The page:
Amy has been on a path of continuous growth and learning in her role at St. Francis Health Services. She is willing to research any topic she does not have solid knowledge of and sharing with her coworkers what she learns. She takes initiative and is quick to offer assistance; readily available to troubleshoot issues that come before her.  She is sincere and thoughtful and seeks to find the best in all who work with her.  As the lead on all things related to public relations and marketing for St. Francis, she has successfully transitioned outdated social media, introduced knew software, tools and systems and grown her department to a valuable asset for all of St. Francis. She has implemented a system of marketing reviews to improve customer communications throughout St. Francis and was invaluable during the Covid pandemic.  She is dedicated to St. Francis Health Services, our mission and core values, showing by example integrity, commitment, respect, excellence, service and stewardship. She is a team player, but more than that, appreciates that collaborating with others is necessary to    successfully complete a project.

Thanks so much for all you do on behalf of St. Francis Amy.  We appreciate you! 

-Carol Raw

Carol A. Raw, CEO/President

Reed Hofmann has joined our corporate team as VP of Information Systems and Security!

Reed has nearly 30 years of experience as an innovative leader driving business value through the use of technology while also maximizing operational excellence.  For the last 17 years, Reed has been with Ascensus, LLC in various technology leadership roles, most recently as the VP, IT -Corporate. Prior to that time, he worked for Prairie St. John’s and MeritCare Health System. 

Reed is a results oriented and highly motivated business professional with exceptional skills at leading technology teams both nationally and globally in organizations of all sizes.  He has a demonstrated ability to solve complex issues, envision solutions, set priorities and drive initiatives that align with organizational strategies.

Reed grew up in Medina ND; attended Moorhead Technical College and the University of Mary, holding a BS in Computer Information Systems and Masters of Management (MM).  He also maintains active security (CISSP) and audit (CISA) certifications. 

Reed is married with 3 children and enjoys spending time with family and his 4 dogs, as well as going on mission trips. 

Reed will begin his role as VP of ISS on May 8th.  He can be reached at Please help give him a warm St. Francis welcome!

Becerra Addresses Top Aging Issues Before House Committee

by Libbie Chapuran, LAMN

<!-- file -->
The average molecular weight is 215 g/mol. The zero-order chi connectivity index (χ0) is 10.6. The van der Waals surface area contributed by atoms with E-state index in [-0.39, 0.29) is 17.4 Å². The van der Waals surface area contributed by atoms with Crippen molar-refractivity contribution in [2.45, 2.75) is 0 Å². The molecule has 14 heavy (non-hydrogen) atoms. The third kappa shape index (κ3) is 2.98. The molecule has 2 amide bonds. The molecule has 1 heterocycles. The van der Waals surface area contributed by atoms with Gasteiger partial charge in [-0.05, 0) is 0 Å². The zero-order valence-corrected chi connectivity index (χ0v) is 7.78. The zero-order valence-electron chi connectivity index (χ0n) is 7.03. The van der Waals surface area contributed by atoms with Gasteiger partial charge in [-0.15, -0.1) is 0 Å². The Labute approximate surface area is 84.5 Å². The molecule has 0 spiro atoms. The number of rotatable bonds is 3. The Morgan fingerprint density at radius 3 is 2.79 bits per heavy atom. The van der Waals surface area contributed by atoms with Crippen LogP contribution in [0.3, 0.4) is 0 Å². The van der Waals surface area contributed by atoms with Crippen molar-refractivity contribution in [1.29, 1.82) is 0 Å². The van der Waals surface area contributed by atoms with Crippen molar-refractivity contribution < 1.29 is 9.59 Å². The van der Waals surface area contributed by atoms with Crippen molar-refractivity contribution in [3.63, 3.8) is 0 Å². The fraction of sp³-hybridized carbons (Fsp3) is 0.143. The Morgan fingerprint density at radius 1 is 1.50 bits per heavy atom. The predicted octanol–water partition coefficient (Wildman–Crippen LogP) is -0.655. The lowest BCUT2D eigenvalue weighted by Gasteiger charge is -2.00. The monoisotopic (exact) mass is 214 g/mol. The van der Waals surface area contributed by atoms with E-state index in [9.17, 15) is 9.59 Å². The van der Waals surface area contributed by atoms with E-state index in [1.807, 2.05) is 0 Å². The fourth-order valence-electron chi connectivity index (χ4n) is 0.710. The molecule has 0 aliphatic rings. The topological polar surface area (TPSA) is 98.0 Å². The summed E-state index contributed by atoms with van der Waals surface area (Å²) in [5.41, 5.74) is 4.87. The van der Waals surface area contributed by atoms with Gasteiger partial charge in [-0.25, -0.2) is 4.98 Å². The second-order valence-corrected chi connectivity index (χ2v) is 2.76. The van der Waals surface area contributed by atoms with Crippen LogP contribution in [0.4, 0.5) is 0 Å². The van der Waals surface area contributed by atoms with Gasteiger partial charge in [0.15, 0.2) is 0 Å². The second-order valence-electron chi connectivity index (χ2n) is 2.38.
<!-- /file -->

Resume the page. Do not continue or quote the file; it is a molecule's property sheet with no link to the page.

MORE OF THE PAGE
On March 28, US Health and Human Services Secretary Xavier Becerra appeared before the House Ways and Means Committee to discuss the President’s FY24 budget proposal. Top aging services issues were discussed, such as the Three-Day Hospital Stay Requirement, Nursing Home Mandatory Staffing Ratios, and Home and Community Based Services (HCBS).

Here are a few highlights from the hearing:

  • Representative Linda Sánchez (D-CA) praised the budget proposal to add $150 billion to fund Medicaid home and community-based services but emphasized that given the aging demographics and need for personal care services amongst our aging population, expanding Medicaid HCBS was not enough to solve the problem. She pressed Secretary Becerra to think about how to fund necessary long-term care outside of the Medicaid program (the only government funding mechanism currently).
  • Representative Adrian Smith (R-NE) asked about some COVID waivers, including the three-day stay, and the impact of these waivers ending with the Public Health Emergency on access to care. Secretary Becerra indicated he would need Congress’s help, and we will follow up with Rep. Smith to pursue his interest.
  • Several members asked about the President’s nursing home reform proposal. The Secretary spoke a lot about the transparency rule and the budget request for more money for program integrity. He also mentioned this budget request in relation to hospice program integrity oversight.

House Human Services Committee Releases Omnibus Bill with Mixed Results for Senior Care

by Erin Huppert, LAMN

The Minnesota House Human Services Committee released its omnibus finance bill this week. The budget bill includes some priority legislation like Elderly Waiver funding and a PACE rate study but stops short of investing in skilled nursing care for older adults.